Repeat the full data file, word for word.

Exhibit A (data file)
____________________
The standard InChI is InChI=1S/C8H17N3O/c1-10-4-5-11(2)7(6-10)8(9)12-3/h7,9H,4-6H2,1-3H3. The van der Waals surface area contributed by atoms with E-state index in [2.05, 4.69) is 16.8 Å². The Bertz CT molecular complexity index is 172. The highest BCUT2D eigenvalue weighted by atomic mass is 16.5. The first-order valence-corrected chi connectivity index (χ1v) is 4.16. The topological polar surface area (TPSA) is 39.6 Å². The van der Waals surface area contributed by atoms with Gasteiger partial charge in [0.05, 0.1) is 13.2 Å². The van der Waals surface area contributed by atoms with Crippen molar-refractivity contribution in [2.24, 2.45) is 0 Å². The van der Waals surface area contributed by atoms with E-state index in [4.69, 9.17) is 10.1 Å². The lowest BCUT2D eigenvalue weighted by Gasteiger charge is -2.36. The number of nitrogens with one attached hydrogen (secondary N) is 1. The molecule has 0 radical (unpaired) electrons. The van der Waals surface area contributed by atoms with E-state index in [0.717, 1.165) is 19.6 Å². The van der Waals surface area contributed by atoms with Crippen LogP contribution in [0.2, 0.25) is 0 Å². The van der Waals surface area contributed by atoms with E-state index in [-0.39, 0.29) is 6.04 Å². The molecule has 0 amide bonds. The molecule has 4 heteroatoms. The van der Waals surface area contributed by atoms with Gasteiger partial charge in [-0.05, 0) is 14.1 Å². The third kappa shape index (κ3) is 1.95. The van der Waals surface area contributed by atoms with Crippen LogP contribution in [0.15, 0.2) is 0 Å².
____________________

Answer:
The standard InChI is InChI=1S/C8H17N3O/c1-10-4-5-11(2)7(6-10)8(9)12-3/h7,9H,4-6H2,1-3H3. The van der Waals surface area contributed by atoms with E-state index in [2.05, 4.69) is 16.8 Å². The Bertz CT molecular complexity index is 172. The highest BCUT2D eigenvalue weighted by atomic mass is 16.5. The first-order valence-corrected chi connectivity index (χ1v) is 4.16. The topological polar surface area (TPSA) is 39.6 Å². The van der Waals surface area contributed by atoms with Gasteiger partial charge in [0.05, 0.1) is 13.2 Å². The van der Waals surface area contributed by atoms with Crippen molar-refractivity contribution in [2.24, 2.45) is 0 Å². The van der Waals surface area contributed by atoms with E-state index in [4.69, 9.17) is 10.1 Å². The lowest BCUT2D eigenvalue weighted by Gasteiger charge is -2.36. The number of nitrogens with one attached hydrogen (secondary N) is 1. The molecule has 0 radical (unpaired) electrons. The van der Waals surface area contributed by atoms with E-state index in [0.717, 1.165) is 19.6 Å². The van der Waals surface area contributed by atoms with Crippen LogP contribution in [0.2, 0.25) is 0 Å². The van der Waals surface area contributed by atoms with E-state index in [-0.39, 0.29) is 6.04 Å². The molecule has 0 amide bonds. The molecule has 4 heteroatoms. The van der Waals surface area contributed by atoms with Gasteiger partial charge in [-0.05, 0) is 14.1 Å². The third kappa shape index (κ3) is 1.95. The van der Waals surface area contributed by atoms with Crippen LogP contribution in [0.15, 0.2) is 0 Å².